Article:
Another Valentine’s Day


Everybody has an opinion about Valentine’s Day. Whether you are single or taken, you will have an opinion about Valentine’s Day, and you will make sure those around you know of what you think is an incredibly necessary and original opinion. Like the current state of political America, chances are your opinion will also rest on one of the two extreme sides of the Valentine’s Day spectrum: you either hate it, or you love it.

Personally, I like to think I lie somewhere along the middle of this spectrum, maybe skewing a little toward the hate side. Yes, the holiday can be seen as one that perpetuates a false narrative of unrealistic love, creates unhealthy feelings of longing and desperation, and is intrinsically capitalist to its core. But it can also be seen as an event that promotes a sense of genuine connection, instills an importance of giving, and serves as a reminder for the gratitude we have for a loved one. Realistically speaking however, the former definition is more appropriate here.

Regardless, I do not think of Valentine’s Day as inherently bad. There’s a nuance to the day and what it symbolizes, and I think it’s important to analyze that nuance before deciding to be outrageously obnoxious about Valentine’s Day plans, or before choosing to be overly pessimistic and cynical in regards to the holiday as a coping mechanism

First, the downsides of the holiday coupled with a very brief history. While the true origins of Valentine’s Day and its intentions are somewhat of a mystery, a quick google search will tell you that it is a celebration of the Christian martyr Saint Valentine, and is more traditionally known as the Feast of Saint Valentine. Thus, one can conclude the event arose out of cultural significance and religious recognition. However, if we fast forward to modern times it is clear that religious recognition has now become obsolete, instead replaced by commercial significance. Saint Valentine is no longer considered a figure of martyrdom as much as he is considered a proponent of consumerism.

In 2022 alone, Americans were estimated to have spent roughly $24 billion on Valentine’s Day related purchases, from flower bouquets to chocolates to elaborate meals to expensive jewelry. It’s no longer considered acceptable to celebrate Valentine’s Day empty-handed. It seems as though money and romance have become intertwined. The higher the price tag, the greater one’s love, supposedly. This presents us with a capitalist conundrum: is Valentine’s Day about giving or getting? Can we only give through material means, and do we really set fair expectations for what we get?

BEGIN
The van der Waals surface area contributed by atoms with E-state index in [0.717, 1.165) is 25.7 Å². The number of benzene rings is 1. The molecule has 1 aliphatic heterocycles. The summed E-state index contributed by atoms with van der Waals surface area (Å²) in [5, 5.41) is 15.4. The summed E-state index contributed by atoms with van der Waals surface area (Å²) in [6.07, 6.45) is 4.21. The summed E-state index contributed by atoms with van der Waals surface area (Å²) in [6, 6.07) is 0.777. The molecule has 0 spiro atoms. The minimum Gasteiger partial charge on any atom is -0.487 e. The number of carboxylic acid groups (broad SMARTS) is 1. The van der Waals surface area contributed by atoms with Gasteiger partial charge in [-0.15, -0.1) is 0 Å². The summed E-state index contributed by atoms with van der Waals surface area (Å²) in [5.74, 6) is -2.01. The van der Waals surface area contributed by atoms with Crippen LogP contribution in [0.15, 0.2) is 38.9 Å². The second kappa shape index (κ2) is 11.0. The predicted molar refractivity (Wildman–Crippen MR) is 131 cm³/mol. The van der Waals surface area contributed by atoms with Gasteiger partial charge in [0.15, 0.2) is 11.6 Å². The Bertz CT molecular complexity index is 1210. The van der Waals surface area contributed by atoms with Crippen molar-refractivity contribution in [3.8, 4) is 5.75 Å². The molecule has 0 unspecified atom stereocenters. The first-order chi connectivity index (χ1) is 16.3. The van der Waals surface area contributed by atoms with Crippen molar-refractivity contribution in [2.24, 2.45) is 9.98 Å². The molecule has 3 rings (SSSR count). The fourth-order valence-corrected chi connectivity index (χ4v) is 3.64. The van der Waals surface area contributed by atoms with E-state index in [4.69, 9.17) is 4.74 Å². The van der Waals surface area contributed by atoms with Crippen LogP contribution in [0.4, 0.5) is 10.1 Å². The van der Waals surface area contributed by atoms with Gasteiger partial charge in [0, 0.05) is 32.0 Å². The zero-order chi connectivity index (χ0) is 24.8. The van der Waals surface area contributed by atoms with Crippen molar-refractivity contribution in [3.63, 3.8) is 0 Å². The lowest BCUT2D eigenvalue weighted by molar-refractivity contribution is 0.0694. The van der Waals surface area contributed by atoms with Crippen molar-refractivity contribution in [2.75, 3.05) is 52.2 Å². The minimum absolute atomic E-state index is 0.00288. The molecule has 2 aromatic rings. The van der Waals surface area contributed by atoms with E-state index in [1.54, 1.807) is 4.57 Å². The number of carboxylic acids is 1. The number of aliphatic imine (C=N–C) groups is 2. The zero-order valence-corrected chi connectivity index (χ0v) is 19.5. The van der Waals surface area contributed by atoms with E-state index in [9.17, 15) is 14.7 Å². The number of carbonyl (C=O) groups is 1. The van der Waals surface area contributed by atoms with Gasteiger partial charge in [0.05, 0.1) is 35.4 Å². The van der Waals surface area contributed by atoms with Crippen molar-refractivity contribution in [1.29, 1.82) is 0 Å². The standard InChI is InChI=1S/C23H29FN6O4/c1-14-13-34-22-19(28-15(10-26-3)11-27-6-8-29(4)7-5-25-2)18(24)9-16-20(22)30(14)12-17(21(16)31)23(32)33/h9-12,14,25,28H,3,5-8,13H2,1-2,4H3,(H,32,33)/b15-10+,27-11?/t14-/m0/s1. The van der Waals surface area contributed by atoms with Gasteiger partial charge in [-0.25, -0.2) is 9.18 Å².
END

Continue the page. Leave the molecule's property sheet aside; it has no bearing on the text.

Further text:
These are questions that require further exploration, but not without mentioning a second downside to the romance holiday, which is its atmosphere. This is not a critique of the holiday’s aesthetic, with its signature pink and red colors and little hearts and candies, but more so a look at the mood this day of togetherness can invoke, which can be loneliness for a lot of people.

Now, Valentine’s Day is considered to be something intimate and private between two individuals, but there is no denying that privacy has for the most part vanished. With the aid of social media, a couple’s Valentine’s Day becomes everyone’s Valentine’s Day to witness. It is a means of flaunting one’s supposed intimacy with another for the sake of a little ego inflation. This is not to say that everyone who shares details of their Valentine’s to the public is desperately craving attention, but it is hard not to wonder if these grand gestures we see posted online were truly being made for just one person, and not for everyone watching.

This is perhaps the strongest perpetrator behind the Valentine’s Day hate. It can be hard when you’re single to appreciate a holiday that mostly subsists off of obnoxious couples and inconsiderate friends bombarding you with their plans and their photos and their PDA. Especially in high school, where everything seems to be more amplified, this experience can be almost stressful. Even for those partaking in the romance holiday, the burden of buying gifts with empty student wallets, coupled with the constant comparison game of seeing what other people are buying and doing can create a lot of unwanted and unnecessary pressure. So how does one combat this?

To be completely frank, I am at a loss for dealing with the toxicity of Valentine’s Day culture. It is neither feasible nor reasonable to expect others to hide their affection for each other out of consideration for your own lack of reciprocated affection – the PDA culture will continue to persist. Rather than struggle with forces we can’t control, we can focus on our own singularity, choosing to no longer participate in the comparison game.

A more tangible struggle is the battle against the insidious beast that is Valentine’s consumerism, and already this rejection of materialism is becoming more popular. There is nothing wrong with gift giving, so long as we don’t equate meaning with price tag, and so long as we don’t see it as a means to stroke our own ego. Giving is meant to be selfless.

Ultimately, both Valentine’s culture and gift-giving are irrelevant. If we peel back Valentine’s Day to its core, stripping away the excessive commercialization and social media flaunts, we are left with what is human connection between two individuals. It is a shared connection, one that beats the transactional nature of giving and receiving. It can be the sharing of a day-long experience, or the sharing of a brief, fleeting moment, so long as the connection is there.